Scores die in wake of New Richmond storm

Some called it cyclone, others tornado, but whatever, the storm that hit New Richmond June 12, 1899 left 119 persons dead and destroyed and an uncounted number of buildings. This scene is at the edge of New Richmond. The storm was the worst, in lives lost, to strike the northwest part of the state. (State Historical Society WHi (x3) 31014.

     June 12, 1899, started calm and quiet in new Richmond. Mrs. Kate Heffron of nearby Boardman looked into the sparkling blue, flawless sky of morning and thought she'd never seen a more promising day.
     Later, though, the people of the growing town of 2,300 noticed it was becoming unseasonably warm and humid. By later afternoon, the air was stifling and people began leaving the circus ahead of the brewing storm.
     They looked hopefully at the developing clouds, holding promise of rain, a cooling shower. The rain was a disappointment, however, coming down in heavy drops at unusual intervals.
     Three men and their drive traveling form Hudson to River Falls were the first to experience the storm. Their surrey was overturned and they were dragged with it into a nearby grain field.
     This was the beginning; before dying, the tornado cut a 60-mile path across two Wisconsin counties.
     Kate Heffron, earlier so hopeful about the day, was the tornado's first fatality. She died amid flying debris in her home.
     Mrs. Wears sent her young son, Dick, out to see if it was going to rain, noticing the increasing darkness. "How can it rain mommy, when there's a big umbrella up in the sky?" Dick said. He showed his mother that indeed an umbrella was outside and its handle was touching the ground.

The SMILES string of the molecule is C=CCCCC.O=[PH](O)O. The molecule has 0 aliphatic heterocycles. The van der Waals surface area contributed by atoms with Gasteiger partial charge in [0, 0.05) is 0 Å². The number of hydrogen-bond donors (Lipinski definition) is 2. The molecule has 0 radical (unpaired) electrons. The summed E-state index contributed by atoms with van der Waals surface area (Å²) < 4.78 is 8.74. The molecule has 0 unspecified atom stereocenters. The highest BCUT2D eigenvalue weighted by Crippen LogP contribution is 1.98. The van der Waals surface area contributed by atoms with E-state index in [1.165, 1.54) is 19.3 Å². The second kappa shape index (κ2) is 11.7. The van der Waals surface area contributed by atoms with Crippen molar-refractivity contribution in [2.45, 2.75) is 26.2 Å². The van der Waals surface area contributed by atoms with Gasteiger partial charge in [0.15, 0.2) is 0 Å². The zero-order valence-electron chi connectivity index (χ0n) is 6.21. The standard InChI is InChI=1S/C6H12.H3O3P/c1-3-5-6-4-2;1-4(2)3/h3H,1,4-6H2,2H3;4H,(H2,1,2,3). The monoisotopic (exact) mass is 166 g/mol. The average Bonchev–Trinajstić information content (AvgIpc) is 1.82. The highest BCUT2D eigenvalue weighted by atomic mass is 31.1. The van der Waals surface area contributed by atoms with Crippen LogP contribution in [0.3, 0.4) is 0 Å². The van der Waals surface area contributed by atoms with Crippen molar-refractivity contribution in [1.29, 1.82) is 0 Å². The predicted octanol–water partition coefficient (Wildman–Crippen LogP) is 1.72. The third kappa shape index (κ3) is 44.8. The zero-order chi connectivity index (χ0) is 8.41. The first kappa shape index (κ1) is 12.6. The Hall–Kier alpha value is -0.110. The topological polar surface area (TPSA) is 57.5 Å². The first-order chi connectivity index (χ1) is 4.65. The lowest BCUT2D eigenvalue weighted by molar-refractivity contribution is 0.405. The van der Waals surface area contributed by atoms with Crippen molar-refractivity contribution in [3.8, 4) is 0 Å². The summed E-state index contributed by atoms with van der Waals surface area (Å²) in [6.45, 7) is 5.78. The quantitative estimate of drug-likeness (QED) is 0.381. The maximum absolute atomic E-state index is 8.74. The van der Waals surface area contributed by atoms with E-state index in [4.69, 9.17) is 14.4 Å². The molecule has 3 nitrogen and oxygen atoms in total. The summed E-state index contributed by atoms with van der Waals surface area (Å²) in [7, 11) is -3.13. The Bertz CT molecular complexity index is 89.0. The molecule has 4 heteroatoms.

When the storm hit New Richmond, people were rushing in panic, searching for safety. In seven minutes, the twister cut a half-mile path through the heart of the city. Buildings of all type materials lay flattened, persons trapped in the debris.
     Monstrosities as incredible as horses wrapped around telephones wires and chickens, running wild, plucked of all their feathers were left in the storm's wake. The bridge over the Willow River was left twisted along the bank.
     Monstrosities as incredible as horses wrapped around telephones wires and chickens, running wild, plucked of all their feathers were left in the storm's wake. The bridge over the Willow River was left twisted along the bank.
     A few moments of silence followed and a weird green light covered the scene. All this was more ominous and eerie than the storm. Rain followed for an hour and a half, violently assaulting the ruins and hampering rescue efforts.
     After the rains came fire. In a dozen places, flames were started by overturned lamps and cook stoves. Amid the burning wreckage came cries from trapped victims as others worked to free them. Then more rain extinguished the fires.
     Most rescue operations were conducted in darkness. There was no hospital and only a few buildings were still usable to shelter the injured. A church was used as a morgue.
     When operations were complete, the death toll reached 119 and the injured numbered 146. Many of the latter died later of injuries.

Extracted from the Eau Claire Leader Telegram
Special Publication, Our Story 'The Chippewa Valley and Beyond', published 1976
Used with permission.

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